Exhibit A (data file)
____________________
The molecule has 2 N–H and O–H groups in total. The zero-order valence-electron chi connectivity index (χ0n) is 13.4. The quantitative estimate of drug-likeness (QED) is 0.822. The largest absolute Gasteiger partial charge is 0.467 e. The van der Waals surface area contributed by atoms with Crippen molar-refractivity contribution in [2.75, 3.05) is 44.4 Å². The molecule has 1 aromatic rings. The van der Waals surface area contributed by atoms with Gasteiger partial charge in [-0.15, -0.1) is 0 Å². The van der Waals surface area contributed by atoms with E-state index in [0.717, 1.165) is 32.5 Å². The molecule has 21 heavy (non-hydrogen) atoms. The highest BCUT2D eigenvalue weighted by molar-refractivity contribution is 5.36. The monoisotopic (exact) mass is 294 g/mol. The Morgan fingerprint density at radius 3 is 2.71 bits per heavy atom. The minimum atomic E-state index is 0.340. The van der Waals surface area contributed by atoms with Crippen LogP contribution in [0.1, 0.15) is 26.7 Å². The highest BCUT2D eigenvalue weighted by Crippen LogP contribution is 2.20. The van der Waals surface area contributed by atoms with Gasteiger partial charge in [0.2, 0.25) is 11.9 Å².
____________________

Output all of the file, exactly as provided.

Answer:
The molecule has 2 N–H and O–H groups in total. The zero-order valence-electron chi connectivity index (χ0n) is 13.4. The quantitative estimate of drug-likeness (QED) is 0.822. The largest absolute Gasteiger partial charge is 0.467 e. The van der Waals surface area contributed by atoms with Crippen molar-refractivity contribution in [2.75, 3.05) is 44.4 Å². The molecule has 1 aromatic rings. The van der Waals surface area contributed by atoms with Gasteiger partial charge in [-0.15, -0.1) is 0 Å². The van der Waals surface area contributed by atoms with E-state index in [0.717, 1.165) is 32.5 Å². The molecule has 21 heavy (non-hydrogen) atoms. The highest BCUT2D eigenvalue weighted by molar-refractivity contribution is 5.36. The monoisotopic (exact) mass is 294 g/mol. The Morgan fingerprint density at radius 3 is 2.71 bits per heavy atom. The minimum atomic E-state index is 0.340. The van der Waals surface area contributed by atoms with Crippen LogP contribution in [0.1, 0.15) is 26.7 Å². The highest BCUT2D eigenvalue weighted by Crippen LogP contribution is 2.20. The van der Waals surface area contributed by atoms with Gasteiger partial charge in [0.2, 0.25) is 11.9 Å².